Lazy Days and Beloved Characters

I finished writing my latest MONK novel the other day and I felt like lazing around. I’ve had a lot on my mind lately and after writing a book I didn’t feel much like reading one. So I vegged out on television…some new, some old.

The BATTLESTAR episode was, astonishingly, one hour of pure exposition…mightily well-written, grandiose and flowery exposition, but exposition all the same….the dreaded “Irving the Explainer” taken to new, galactic heights by three Cylon-the-Explainers. Only a serialized series on it’s last episode or two that doesn’t give a damn anymore about drawing new viewers would dare film an episode like that and call it entertainment (though Marc Bernardin at Entertainment Weekly thought it was so “revelatory” that it “melted my Goddamn face off.”)
The TERMINATOR episode was merely dull and totally uninvolving, relying heavily on the over-used trick of having the hero (or in this case, heroine) talk to an imaginary character. Alan Ball should be shot for doing it so effectively on SIX FEET UNDER because now every TV series has to do it. Nobody seems to have noticed that it became a cliche three years ago and is now slipping into unintentional parody. At least the folks on GREY’S ANATOMY have raised the stakes by having the heroine fuck the character who isn’t there…oh, wait, I take it back, GALACTICA did that two seasons ago when it still had a sense of humor to go along with all of its dread and misery. The folks at TERMINATOR have forgotten what made the TERMINATOR movies so much fun…and have gotten mired in dreary angst…probably because angst is cheaper to shoot than Terminators destroying things. The John Connor character has become a morose, whiny, Excedrin headache come-to-life…but the two lady Terminators? They’re great.
The “old”  TV that I watched was a private eye marathon that I staged for myself with episodes of HARRY O starring David Janssen, THE OUTSIDER starring Darren McGavin and THE ROCKFORD FILES starring James Garner.HarryO
THE OUTSIDER and ROCKFORD were, essentially, the same show, about a down-and-out ex-con turned private eye in L.A. Roy Huggins created THE OUTSIDER and co-created ROCKFORD with Steve Cannell, who brought more humor to the concept.  I liked all three of them very much ..not so much for the plotting, which was often weak and predictable, but for the mood and the terrific anti-private eyes at the heart of those series (and the brilliant lead actors who played them). Nobody did world-weary heroes and lovable losers like McGavin, Janssen and Garner.  It’s hard to pick a favorite among these three great series, but if I had to, I guess it would be HARRY O.
Janssen is a pleasure to watch as beach-bum Harry Orwell, riding around San Diego on the bus, tie loose around his collar, a permanently pained expression on his tan, lined face. What a terrific character. Both Rockford and Ross were tougher than they looked, but not Harry. He wasn’t tough at all. Just bone-tired and lonely…and too caring for his own good. He couldn’t even run after a bad guy or a damsel in distress, not with that damn bullet permanently stuck in his aching back. What other private eye but Harry would turn down a willing Linda Evans by saying “I can’t make love unless I’m in love…just a little.” Ross and Rockford would have bedded her in a second…out of desperation and opportunity if nothing else. Not Harry.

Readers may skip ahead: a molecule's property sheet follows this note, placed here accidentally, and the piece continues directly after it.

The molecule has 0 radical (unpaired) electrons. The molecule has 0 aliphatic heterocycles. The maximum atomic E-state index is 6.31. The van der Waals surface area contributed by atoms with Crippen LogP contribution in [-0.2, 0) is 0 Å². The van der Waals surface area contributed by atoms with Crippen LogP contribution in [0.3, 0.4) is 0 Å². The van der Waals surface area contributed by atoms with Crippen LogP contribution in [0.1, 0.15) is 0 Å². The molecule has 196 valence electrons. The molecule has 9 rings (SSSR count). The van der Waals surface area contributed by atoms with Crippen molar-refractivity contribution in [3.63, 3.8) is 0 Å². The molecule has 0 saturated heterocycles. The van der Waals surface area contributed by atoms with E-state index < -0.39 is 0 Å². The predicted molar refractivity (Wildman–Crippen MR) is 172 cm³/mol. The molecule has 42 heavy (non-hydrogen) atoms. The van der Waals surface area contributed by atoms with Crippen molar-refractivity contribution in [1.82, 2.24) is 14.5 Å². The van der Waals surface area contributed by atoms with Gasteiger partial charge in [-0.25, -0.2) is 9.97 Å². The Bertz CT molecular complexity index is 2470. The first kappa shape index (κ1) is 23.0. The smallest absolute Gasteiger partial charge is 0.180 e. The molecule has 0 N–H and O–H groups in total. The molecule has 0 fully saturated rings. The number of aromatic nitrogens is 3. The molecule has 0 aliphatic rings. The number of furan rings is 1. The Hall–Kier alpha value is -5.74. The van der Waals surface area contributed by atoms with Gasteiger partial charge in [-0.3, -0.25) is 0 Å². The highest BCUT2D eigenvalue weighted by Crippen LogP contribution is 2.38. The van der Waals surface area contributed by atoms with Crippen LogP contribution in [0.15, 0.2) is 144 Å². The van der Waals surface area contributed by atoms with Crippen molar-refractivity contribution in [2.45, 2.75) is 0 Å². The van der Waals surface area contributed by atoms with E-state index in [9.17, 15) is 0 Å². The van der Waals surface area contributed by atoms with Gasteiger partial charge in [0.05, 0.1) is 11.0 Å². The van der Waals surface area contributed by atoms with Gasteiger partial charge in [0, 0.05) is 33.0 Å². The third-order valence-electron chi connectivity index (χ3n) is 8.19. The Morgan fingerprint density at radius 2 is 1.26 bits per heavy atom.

Sure, the plotting in HARRY O was often lousy, but the show captured, better than any other before or since, the pure pleasure of reading a great PI novel. The show wasn’t as complex as a Ross MacDonald or even John D. MacDonald novel, but it aimed for that kind of emotional and psychological complexity…even when it pandered with a drooling psychokiller plot (starting with it’s pilot, “Smile Jenny, You’re Dead”).
Watching HARRY O, ROCKFORD and THE OUTSIDER, I realized what those old shows had over those two, recent episodes of GALACTICA and TERMINATOR. Character. Keep in mind, GALACTICA and TERMINATOR are two of my favorite shows (well, they were). But, at the risk of sounding like an old coot blogging from his bungalow at the Motion Picture Home, I think that too often shows today confuse angst with character, dread with depth, misery with complexity. A character doesn’t have to be in endless spasms of self-loathing, denial, heart-break and agony to be someone worth watching or caring about. That’s cheap and easy “complexity” for a writer, it’s writing a character rather than creating one…and it’s a beating for the audience. Characters are more than the sum of their pain, anguish and loss…and their capacity for cruelty to themselves and others.  It’s not superficial or weak writing to explore more subtle conflicts…and to season them with humor, compassion, vulnerability, and some joy. There are people I love very much who are going through very hard times…and yet they haven’t lost their sense of humor or their ability to find joy in their lives, even in their darkest moments. If anything, it’s that capacity for humor and joy that is seeing them through it.
I love (or, I should say, loved) GALACTICA and TERMINATOR…but Captain Adama and Starbuck, Sarah Connor and John Connor….in the end, they aren’t memorable characters. They feel like writerly constructs. Pain masquerading as character. They don’t live and breath the way Lt. Columbo, Tony Soprano, Archie Bunker, Adrian Monk, Al Swearingen, Mr. Spock, Mary Richards, Matt Dillon, George Costanza, or even Dexter Morgan do, to name a few. Because despite all of the dark, angst-ridden conflicts that the writers have created for them, the characters on GALACTICA and TERMINATOR are incessantly one-note: Miserable. And too often than not, they leave the viewer feeling the same way.

11 thoughts on “Lazy Days and Beloved Characters”

  1. Have you checked out any of the new shows? I watched Dollhouse on Friday and I don’t know if I care enough to give it another go next Friday. I really like Lie to Me with Tim Roth on Fox. Any thoughts or comments?

  2. I wonder if part of the reason for the move to one-note characters is the change in TV viewing habits. When families gathered around the tube to watch a show at the same day and time each week, characters had to have some charm — because you wouldn’t invite some endlessly morose schlamazal into your living room for company every Sunday evening. Now that TV shows can be watched any time, in a multitude of formats, show creators may feel less pressure to make characters charming, or even interesting.

  3. “”I think that too often shows today confuse angst with character, dread with depth, misery with complexity. A character doesn’t have to be in endless spasms of self-loathing, denial, heart-break and agony to be someone worth watching or caring about. That’s cheap and easy “complexity” for a writer, it’s writing a character rather than creating one…””